He had problems finding work for a while, until somebody who knew somebody fixed him up with a cleaning position in the public toilets on Wood Street. For a man of vague social skills and only one fully functional hand, this was more or less ideal.

At the start of the 1960s, his mother took ill with influenza, which developed into pneumonia, and ended in her death. He remained in the family home, and kept up his position in the public toilets, but socialised less and less. He never married, nor had a partner, to the best of anybody’s knowledge.

The rumours about him he’d certainly heard, but he was indifferent to them. Kids – the brave kids – would shout stuff at him in the street, but it meant nothing. Alan Hostick closed himself to the world around him. If you were ever to need a real-life example of somebody who was just going through the motions, Alan Hostick would have been it.

His house, on Fareham Street, had no downstairs windows. He must have got tired of children breaking them on dares, so he had them boarded up.

He was one of this city council’s longest-serving employees, and (amazingly to some) he never had a day off sick. There was only one time when he didn’t turn in for work, and that was after the incident in the King’s Arms that Terry Culshaw had told me about. Alan’s employers didn’t notice his absence for two days, and almost a fortnight had passed before the police got involved and broke down his front door.

There was nothing unusual about his house. Far from the torture chamber that one would expect in a Billy Bogroll tale, it was a typical pensioner’s house with old family pictures on the walls, and decor that had gone out of fashion back when even I still understood what fashion was. I say there was nothing unusual, but there was the smell. One of the investigating officers described it as ‘the rotten melon smell of death’.

They followed the scent up the stairs and to the bathroom. One officer was foolish enough to attempt to lift the corpse, which had been soaking for two weeks, out of the bath water. Alan Hostick’s skin and flesh slid off his bones, and his bones fell apart at the joints.

The cause of death was listed in the news as ‘natural causes’, but Vic told me, off the record, that the old man had choked to death on his own dismembered penis.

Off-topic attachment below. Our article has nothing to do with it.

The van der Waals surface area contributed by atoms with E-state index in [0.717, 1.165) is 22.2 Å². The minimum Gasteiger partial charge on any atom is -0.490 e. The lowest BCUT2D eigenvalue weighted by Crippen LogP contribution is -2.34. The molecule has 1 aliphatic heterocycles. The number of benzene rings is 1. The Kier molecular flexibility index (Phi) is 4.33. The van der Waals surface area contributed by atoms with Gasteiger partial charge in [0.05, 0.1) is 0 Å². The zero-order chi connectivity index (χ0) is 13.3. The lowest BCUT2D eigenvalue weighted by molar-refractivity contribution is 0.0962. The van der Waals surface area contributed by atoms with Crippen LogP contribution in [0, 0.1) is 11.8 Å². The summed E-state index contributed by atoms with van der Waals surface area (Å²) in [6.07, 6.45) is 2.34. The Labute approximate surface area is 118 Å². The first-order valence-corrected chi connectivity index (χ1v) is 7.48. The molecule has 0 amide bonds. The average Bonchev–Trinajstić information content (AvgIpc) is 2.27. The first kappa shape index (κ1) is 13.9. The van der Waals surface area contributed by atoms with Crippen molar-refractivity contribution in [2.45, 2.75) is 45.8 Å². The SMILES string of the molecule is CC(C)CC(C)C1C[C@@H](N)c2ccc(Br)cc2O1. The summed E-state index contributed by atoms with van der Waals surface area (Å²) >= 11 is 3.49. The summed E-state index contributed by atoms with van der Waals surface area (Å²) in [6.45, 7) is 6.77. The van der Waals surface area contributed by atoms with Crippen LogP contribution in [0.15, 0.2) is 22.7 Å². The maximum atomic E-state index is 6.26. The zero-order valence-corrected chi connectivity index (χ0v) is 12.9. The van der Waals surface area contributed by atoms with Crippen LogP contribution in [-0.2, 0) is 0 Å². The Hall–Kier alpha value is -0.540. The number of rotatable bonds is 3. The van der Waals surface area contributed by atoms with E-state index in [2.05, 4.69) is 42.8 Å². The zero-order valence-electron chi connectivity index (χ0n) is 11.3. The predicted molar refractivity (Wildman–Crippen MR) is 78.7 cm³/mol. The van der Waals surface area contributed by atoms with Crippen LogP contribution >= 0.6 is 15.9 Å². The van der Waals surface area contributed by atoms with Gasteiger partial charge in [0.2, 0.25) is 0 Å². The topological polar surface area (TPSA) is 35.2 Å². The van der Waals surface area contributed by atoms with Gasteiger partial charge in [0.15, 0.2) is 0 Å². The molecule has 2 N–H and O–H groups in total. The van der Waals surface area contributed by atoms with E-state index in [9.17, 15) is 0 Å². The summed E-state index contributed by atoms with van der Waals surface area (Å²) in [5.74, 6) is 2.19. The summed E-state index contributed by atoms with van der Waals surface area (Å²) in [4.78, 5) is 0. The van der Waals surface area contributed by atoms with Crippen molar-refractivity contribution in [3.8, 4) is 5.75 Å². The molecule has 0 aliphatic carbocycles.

Well, there wasn’t much of an investigation into his death. Alan was buried to some mild press attention, before a small crowd of people who most likely felt a streak of guilt for the bad things they’d said about him over the years before they knew who he really was. After that, the case was closed. Even if the police knew he hadn’t just died of old age, they didn’t have the time to waste or the inclination to look into the death of a man the vast majority had – still have – down as a child murderer anyway. Nobody was going to ask questions, so why provide answers?

The toilets on Wood Street have been closed for about a month now, and I hear that they are going to renovate them – maybe get rid of them all together. I’m not the only one interested to hear if they find anything curious down in the drainage system.

And if they don’t find anything down there, well, I guess whoever took those children is still out there.

Copyright © 2012 by David McCool

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David McCool

David McCool was born in Liverpool, England, in 1981. He currently lives in Poland where he divides his time between teaching English and writing dark fiction, citing his main influences as Stephen King, Rod Serling and Clive Barker.
Billy Bogroll is his first published work of fiction.